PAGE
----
Helena Franzén: PhD Dissertation Defence
- Location: Zoom. Contact Sebastian Hanold, email@example.com, for link.
- Organiser: Department of History of Science and Ideas
- Contact person: Solveig Jülich
Helena Franzén defends her PhD dissertation Kroppar i förvandling: Obstetriska och embryologiska samlingar vid Uppsala universitet, ca 1830–1930. External examiner is Professor Lena Lennerhed, Södertörns högskola.
Today, some of Uppsala University’s museums contain old specimens of embryos, fetuses, newborns, and women’s pelves. These have survived from obstetrical and embryological collections assembled in the “age of museum medicine,” when museum collections were central sites of medical research and education, alongside clinics and laboratories.
The purpose of this compilation thesis is to examine how medical knowledge of fetal development, pregnancy, and labor were produced and communicated through such collection objects, along with models and surgical instruments, at Uppsala University circa 1830–1930. Collections are conceptualized as materializations of medical knowledge and the investigation is organized as four research articles: two are studies of the obstetrical collection and two deal with the embryological collection. Based on analyses of the materiality of the objects, as well as the surrounding system of information (e. g. museum catalogues and labels), together with scientific and popular publications, the case studies shed light on the making of the collections, but also on their shifting uses and meanings over time. Using a wide definition of knowledge, this thesis explores the dynamic relationships between the collections and a heterogeneous set of historical actors, including medical men, midwives, patients, and priests. The social networks and different social worlds these actors belonged to are shown to have impacted the understanding of collection objects, which became contested boundary objects.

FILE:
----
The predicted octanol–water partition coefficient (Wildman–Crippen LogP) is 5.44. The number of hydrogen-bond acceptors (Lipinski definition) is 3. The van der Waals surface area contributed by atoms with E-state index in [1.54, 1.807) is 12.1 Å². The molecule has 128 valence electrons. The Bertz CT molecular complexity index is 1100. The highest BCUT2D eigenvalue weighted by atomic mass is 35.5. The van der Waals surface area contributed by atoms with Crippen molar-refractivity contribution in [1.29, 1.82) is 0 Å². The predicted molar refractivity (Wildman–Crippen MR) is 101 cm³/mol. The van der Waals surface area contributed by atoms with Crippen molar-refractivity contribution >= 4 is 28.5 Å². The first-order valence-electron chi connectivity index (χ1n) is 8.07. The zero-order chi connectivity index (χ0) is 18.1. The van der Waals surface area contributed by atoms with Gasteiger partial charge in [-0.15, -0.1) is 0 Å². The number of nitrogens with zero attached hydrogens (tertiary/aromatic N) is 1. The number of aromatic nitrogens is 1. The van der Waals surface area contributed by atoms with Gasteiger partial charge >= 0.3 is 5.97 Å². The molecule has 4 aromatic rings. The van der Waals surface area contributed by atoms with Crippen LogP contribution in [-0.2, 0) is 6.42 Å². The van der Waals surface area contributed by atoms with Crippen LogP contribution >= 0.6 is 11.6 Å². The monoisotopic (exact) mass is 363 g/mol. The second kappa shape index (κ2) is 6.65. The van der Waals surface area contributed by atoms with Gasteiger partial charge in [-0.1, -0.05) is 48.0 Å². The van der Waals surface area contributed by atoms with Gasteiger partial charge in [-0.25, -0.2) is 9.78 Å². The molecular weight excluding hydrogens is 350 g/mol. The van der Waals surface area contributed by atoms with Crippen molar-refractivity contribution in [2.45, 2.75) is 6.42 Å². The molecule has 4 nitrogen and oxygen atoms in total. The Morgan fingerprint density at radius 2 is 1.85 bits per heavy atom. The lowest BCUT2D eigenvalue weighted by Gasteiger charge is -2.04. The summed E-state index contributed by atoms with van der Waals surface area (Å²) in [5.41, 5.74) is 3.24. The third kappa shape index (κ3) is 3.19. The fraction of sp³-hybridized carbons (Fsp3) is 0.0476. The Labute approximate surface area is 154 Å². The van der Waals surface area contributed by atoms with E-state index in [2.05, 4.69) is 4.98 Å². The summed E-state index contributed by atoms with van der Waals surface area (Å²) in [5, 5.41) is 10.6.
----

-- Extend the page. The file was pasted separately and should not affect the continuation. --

Building on previous research about medical collections and drawing on previously unexamined empirical material, the study shows how the actors involved in the formation and uses of Uppsala University’s obstetrical and embryological collections produced a wide range of medical knowledge on reproduction. This included expanding expertise in managing complicated labors and pregnancies, knowledge of fetal malformations and normal development, and also contributed to constructions of race, nation, and sex. In addition, this thesis demonstrates that the embryological collection was used to introduce a biological view of life to audiences outside of the university, such as schoolteachers and secondary school pupils, thus constituting a form of public science.
Contributing to the growing historical scholarship on medical collections, Kroppar i förvandling argues that while obstetrical and embryological collections tend to be investigated separately, there is much to be gained in examining them together: the collections co-produced each other as well as the categories they represented, such as the pregnant and laboring woman and the fetus.
The event will be in Swedish.